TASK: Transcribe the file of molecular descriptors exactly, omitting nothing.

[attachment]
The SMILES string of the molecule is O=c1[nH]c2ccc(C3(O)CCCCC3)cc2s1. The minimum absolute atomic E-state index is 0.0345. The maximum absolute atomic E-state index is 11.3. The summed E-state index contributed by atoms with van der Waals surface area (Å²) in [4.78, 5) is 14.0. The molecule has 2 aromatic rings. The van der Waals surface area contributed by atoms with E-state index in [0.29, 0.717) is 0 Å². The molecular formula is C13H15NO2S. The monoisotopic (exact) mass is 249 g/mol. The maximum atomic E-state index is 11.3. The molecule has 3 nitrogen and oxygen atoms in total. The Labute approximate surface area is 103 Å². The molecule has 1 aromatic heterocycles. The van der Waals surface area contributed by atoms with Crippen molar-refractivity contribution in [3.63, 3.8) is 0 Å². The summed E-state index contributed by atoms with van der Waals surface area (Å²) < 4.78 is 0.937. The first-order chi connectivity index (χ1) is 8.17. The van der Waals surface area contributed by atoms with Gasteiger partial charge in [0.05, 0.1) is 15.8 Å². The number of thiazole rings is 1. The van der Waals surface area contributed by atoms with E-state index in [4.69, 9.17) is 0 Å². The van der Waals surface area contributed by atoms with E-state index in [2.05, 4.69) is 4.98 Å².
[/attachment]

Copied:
The SMILES string of the molecule is O=c1[nH]c2ccc(C3(O)CCCCC3)cc2s1. The minimum absolute atomic E-state index is 0.0345. The maximum absolute atomic E-state index is 11.3. The summed E-state index contributed by atoms with van der Waals surface area (Å²) in [4.78, 5) is 14.0. The molecule has 2 aromatic rings. The van der Waals surface area contributed by atoms with E-state index in [0.29, 0.717) is 0 Å². The molecular formula is C13H15NO2S. The monoisotopic (exact) mass is 249 g/mol. The maximum atomic E-state index is 11.3. The molecule has 3 nitrogen and oxygen atoms in total. The Labute approximate surface area is 103 Å². The molecule has 1 aromatic heterocycles. The van der Waals surface area contributed by atoms with Crippen molar-refractivity contribution in [3.63, 3.8) is 0 Å². The summed E-state index contributed by atoms with van der Waals surface area (Å²) < 4.78 is 0.937. The first-order chi connectivity index (χ1) is 8.17. The van der Waals surface area contributed by atoms with Gasteiger partial charge in [0.05, 0.1) is 15.8 Å². The number of thiazole rings is 1. The van der Waals surface area contributed by atoms with E-state index in [4.69, 9.17) is 0 Å². The van der Waals surface area contributed by atoms with E-state index in [2.05, 4.69) is 4.98 Å².